“There,” screeched from both sides of me as everyone spotted a new spout half the distance out from the last. The whale was coming right toward us. If this humpback continued on this course and took half a dozen breaths before diving, we might have an incredible look. He stayed submerged for about a minute and then breathed again, repeating this process, coming closer each time. The captain had turned off the motor, and silence filled the air. I could feel the tension in the passengers that surrounded me, shoulder to shoulder. No one said a word and my guess was that we all held our breath too. On the sixth surface, the captain said, “I think he is about to dive,” and we watched as his back bent as he buckled over, and his fluke rose out of the water, right there in front of us. The ship rocked as everyone yelled in amazement. We couldn’t have asked for anything better. I felt the tension loosen in my muscles, and I reached for the railing as I set my camera against my chest. These were truly magnificent beasts.

21
Aug 16

Fin Whale found feeding in the Straits of Juan de Fuca

Fin Whale surfaces to breath in the Juan de Fuca Straits and Mt. Baker rises in the background. (G. Thomas Bancroft)

Fin Whale surfaces to breath in the Juan de Fuca Straits and Mt. Baker rises in the background. (G. Thomas Bancroft)

The spout rose a couple of dozen feet above the surface in a reverse cone of vapor and droplets. A whale blow well off our starboard side, and the captain turned the boat to cruise in that direction. The whale’s back continued to glide along as more and more of it surfaced in a slow arc before the mammal submerged completely. The captain cut the motor, and we began to drift. Just the breeze and the chatter of the passengers filled the air. This fin whale had been sighted the week before and seemed to be hanging around. This individual was only the second confirmed sighting of this rare baleen whale in the Salish Sea in many decades. The blood rushed through my body as I attempted to hold my camera still for the next surfacing. I had seen a fin whale a quarter century ago in the Gulf of California but never one in the United States.

A minute later the whale surfaced again, blowing water vertically, the water droplets glistening in the afternoon sun. It’s black skin reflecting light as it surfaced and the water slid down the glossy skin. The sickle-like dorsal fin eventually rose above the surface before the beast submerged again. This individual was 60 to 70 feet long, an adult. Fin whales are bigger than all but the blue whale. Our whale surfaced seven times before its back arched, and it dove. Its fluke never rose above the surface.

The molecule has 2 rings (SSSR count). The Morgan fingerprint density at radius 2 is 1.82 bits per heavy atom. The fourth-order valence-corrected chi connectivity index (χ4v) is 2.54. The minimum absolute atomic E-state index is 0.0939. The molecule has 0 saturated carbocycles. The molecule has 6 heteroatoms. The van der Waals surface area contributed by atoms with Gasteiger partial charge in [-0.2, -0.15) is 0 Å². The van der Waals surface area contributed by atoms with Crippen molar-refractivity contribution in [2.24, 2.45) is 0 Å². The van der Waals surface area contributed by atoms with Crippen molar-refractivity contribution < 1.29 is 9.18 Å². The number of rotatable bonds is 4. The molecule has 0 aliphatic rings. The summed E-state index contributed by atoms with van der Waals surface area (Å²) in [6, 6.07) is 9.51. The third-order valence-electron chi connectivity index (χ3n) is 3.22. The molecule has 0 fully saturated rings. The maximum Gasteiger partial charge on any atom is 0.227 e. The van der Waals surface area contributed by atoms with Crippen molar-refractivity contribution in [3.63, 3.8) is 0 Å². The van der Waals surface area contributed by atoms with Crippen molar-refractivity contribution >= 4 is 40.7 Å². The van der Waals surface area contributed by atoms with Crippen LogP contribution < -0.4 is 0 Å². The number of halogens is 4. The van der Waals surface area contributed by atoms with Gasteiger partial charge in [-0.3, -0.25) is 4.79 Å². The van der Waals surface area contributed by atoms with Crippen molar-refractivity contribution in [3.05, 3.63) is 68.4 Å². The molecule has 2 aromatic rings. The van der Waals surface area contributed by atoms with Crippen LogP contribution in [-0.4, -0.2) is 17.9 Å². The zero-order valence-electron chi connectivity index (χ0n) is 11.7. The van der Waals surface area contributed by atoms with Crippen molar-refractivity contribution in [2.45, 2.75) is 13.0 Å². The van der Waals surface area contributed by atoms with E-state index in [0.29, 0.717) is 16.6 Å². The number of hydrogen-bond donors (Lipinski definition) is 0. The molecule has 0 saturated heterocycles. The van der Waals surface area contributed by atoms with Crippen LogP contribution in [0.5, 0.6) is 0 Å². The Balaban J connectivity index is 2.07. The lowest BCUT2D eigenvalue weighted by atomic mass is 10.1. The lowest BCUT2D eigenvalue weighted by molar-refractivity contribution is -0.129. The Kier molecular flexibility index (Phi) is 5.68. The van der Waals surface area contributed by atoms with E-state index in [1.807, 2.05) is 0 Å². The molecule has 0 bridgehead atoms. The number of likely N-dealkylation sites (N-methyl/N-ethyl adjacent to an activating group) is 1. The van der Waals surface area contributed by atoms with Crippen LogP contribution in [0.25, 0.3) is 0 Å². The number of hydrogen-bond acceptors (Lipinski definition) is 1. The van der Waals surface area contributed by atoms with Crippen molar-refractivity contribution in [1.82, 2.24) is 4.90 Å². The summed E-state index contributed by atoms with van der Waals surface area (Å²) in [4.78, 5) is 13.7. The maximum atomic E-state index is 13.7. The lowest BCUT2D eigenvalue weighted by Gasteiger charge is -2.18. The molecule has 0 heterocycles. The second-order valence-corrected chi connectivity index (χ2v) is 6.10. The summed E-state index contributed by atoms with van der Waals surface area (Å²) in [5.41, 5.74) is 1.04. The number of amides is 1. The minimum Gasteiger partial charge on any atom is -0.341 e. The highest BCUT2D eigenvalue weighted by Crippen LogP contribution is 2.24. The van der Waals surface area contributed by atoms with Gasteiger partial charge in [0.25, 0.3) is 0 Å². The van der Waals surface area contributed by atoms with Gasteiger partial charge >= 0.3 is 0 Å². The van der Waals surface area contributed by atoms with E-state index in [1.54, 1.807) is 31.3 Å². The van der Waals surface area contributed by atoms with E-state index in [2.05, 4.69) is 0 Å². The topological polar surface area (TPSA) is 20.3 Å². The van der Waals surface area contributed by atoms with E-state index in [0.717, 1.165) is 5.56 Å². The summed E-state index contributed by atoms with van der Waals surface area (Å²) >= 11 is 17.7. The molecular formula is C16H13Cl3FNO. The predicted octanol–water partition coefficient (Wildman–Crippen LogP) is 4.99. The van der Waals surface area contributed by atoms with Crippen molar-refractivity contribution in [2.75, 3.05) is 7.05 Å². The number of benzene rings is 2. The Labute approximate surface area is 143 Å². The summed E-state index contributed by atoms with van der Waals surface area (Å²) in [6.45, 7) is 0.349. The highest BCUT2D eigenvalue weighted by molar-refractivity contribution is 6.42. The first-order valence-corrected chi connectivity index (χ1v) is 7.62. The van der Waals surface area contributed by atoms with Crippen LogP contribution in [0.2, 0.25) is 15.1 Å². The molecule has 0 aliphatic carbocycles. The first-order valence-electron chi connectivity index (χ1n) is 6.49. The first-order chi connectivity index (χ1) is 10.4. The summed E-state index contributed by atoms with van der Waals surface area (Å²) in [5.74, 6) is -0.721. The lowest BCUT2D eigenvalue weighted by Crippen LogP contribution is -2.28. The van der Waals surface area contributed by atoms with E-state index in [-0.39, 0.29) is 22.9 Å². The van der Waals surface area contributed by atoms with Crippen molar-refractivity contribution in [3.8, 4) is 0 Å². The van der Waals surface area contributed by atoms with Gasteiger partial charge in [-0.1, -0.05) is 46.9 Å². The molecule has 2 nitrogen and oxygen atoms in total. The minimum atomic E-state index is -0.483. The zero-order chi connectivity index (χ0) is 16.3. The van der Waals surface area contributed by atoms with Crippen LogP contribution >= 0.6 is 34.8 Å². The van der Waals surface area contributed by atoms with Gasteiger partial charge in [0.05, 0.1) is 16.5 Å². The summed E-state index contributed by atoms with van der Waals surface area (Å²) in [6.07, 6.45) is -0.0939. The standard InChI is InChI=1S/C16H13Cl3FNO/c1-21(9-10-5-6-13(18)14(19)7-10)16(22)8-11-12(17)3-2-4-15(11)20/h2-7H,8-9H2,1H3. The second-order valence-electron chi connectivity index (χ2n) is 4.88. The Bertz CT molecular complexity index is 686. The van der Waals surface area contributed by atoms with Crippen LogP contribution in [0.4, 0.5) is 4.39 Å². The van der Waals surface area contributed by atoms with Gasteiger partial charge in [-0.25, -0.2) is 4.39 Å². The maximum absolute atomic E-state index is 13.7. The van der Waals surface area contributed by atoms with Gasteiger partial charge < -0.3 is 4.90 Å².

Our boat drifted in the Straits of Juan de Fuca a little west of Port Townsend. The captain said the whale was either feeding on krill or schools of herring that had congregated in this area. An escarpment cuts across the bottom in this location, and the water churns here as the tides move in and out of the Salish Sea. The mixing of nutrients makes an ideal soup for plankton to bloom and the krill and herring to feed. The abundant food drew our fin whale as well as several humpback whales that were surfacing half a mile to the south.

Fin whale populations have slowly recovered since they were protected from slaughter in the 1960s. The use of the Straits may indicate that fin whales are seeking new feeding areas or possibly the straits were having a large bloom of krill and herring this year. If fin whales return in future summers, then maybe this sighting is an indication of improving populations. Fin whales tend to be solitarily and so it wasn’t unusual to see just one individual.

Fin Whale releases a breadth of air as it surfaces before breathing deeply to make another dive. (G. Thomas Bancroft)

Fin Whale releases a breadth of air as it surfaces before breathing deeply to make another dive. (G. Thomas Bancroft)

The boat had rocked for about five minutes before the whale surfaced from its feeding dive. I tried to imagine how it might have opened its huge mouth, filling it with water and possible food items, and then using its tongue to push the water through the bristly baleen like a colander and finally swallowing any food. This time, it had halved the distance between us. It looked like it would pass our bow. The passengers erupted in cheers, and many clapped hands in excitement. I felt the compression of human mass as everyone tried to congregate on the starboard side to see each successive breath of this cetacean. Each time, a new spout of water droplets rose like a flag announcing its arrival. In the distance, Mt. Baker showed behind the whale like a queen overlooking her kingdom. The snow and ice of this stratovolcano sparkled in the bright summer sun and gave me the sense that we had seen something special. After five more surfaces, our rorqual dove for the depths and another bit of lunch.

Twenty minutes later and after a few more sightings, the captain suggested we look for the humpback whales. Holding the railing as the boat rocked in the waves, I watched the spot of its last dive wondering what this fin whale thought of us watching it.